Friday, December 10, 2010

"Deus Ex" or "Sneak-em up with a rocket launcher"

This week I am reviewing a less obscure game, the all famous Deus-ex by Ion Storm from the year 2000. After mentioning it in my Motorhead review I thought it might have been nice to write about it before I referenced to it. Deus-ex was a cross-over between a sneak-em up and a shooter. The main selling point was that you can make your own choices and you could create your own play style by choosing to upgrade different skills which ranged from heavy weapons to lock-picking to swimming. You probably knew that and/or played it since it is bound to be called "best game of all time". If you haven't, give it a try, it's just $10 on steam. It may be a bit ugly and jittery, but it works even on Windows 7, which is more than you can say about its infamous sequal. And no, I will not say more about "that sequal".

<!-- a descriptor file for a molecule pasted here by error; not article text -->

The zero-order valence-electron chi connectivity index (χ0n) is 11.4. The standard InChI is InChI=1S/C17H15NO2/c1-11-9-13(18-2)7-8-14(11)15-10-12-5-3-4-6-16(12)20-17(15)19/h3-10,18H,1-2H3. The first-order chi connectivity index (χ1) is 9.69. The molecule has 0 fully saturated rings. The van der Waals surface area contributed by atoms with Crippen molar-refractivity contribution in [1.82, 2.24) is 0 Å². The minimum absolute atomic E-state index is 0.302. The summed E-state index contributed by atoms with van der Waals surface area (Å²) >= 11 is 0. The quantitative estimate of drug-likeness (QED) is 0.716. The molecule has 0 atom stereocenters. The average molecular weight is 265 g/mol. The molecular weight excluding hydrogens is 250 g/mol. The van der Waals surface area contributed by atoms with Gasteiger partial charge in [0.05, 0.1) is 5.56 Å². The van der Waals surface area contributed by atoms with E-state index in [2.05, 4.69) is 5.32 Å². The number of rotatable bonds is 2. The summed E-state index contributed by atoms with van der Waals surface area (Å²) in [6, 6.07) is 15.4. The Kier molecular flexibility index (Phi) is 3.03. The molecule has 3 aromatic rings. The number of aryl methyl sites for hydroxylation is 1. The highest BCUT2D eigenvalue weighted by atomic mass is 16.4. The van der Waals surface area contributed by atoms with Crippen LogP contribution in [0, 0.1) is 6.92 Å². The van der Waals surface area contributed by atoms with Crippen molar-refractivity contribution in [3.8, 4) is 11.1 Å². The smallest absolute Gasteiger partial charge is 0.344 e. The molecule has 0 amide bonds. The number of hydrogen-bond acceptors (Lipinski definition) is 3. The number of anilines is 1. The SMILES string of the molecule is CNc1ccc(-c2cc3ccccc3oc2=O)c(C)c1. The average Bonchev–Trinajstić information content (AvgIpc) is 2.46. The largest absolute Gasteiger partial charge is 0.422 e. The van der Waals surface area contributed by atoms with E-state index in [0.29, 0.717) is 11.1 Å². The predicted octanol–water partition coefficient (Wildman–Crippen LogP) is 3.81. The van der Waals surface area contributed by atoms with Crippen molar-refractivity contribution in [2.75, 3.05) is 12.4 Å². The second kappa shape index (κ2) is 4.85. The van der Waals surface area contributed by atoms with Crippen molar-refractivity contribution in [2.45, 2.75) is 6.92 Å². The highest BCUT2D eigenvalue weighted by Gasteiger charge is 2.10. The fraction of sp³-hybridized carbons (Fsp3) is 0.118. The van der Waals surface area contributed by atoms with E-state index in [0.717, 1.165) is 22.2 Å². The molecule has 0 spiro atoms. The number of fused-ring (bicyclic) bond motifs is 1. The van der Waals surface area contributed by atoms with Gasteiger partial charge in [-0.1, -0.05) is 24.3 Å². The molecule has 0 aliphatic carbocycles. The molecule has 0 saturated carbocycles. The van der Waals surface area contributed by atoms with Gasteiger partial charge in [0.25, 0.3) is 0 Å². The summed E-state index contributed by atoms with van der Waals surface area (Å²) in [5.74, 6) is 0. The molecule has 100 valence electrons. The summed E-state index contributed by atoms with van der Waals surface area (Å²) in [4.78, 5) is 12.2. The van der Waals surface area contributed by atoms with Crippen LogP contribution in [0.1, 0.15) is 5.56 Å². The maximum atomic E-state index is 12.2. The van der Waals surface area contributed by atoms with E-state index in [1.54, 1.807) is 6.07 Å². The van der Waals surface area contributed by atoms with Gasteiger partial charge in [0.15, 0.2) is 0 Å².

It's blue! It's a poster! It's that one game!

The first time I played through Deus-Ex was four years ago. I didn't really know it existed, but I heard about it from a friend. I went for the most boring way of playing through: the average load out. My protagonist, JC Denton, could do a bit of shooting, a bit of sneaking and therefore sucked at everything. Although I got through eventually. I don't know how long I took my first time around, but it was long enough not to want to play again very eagerly, but the game was engaging enough to pick it up again a few months ago. This time things would be different. I got into a discussion with a friend of mine, which will be impersonated by Mr Cricket. It went something like this:

"Dude, you're playing the Deus-Ex theme on the piano."
"So you played it too, ey? What was your skill load-out?"
"Dude, you don't need swimming. I think you don't even need hacking, lockpicking, electronics or any sneaky skills. Weapons only should be enough."
"Oh, I will PROVE that you can do that! You just watch!"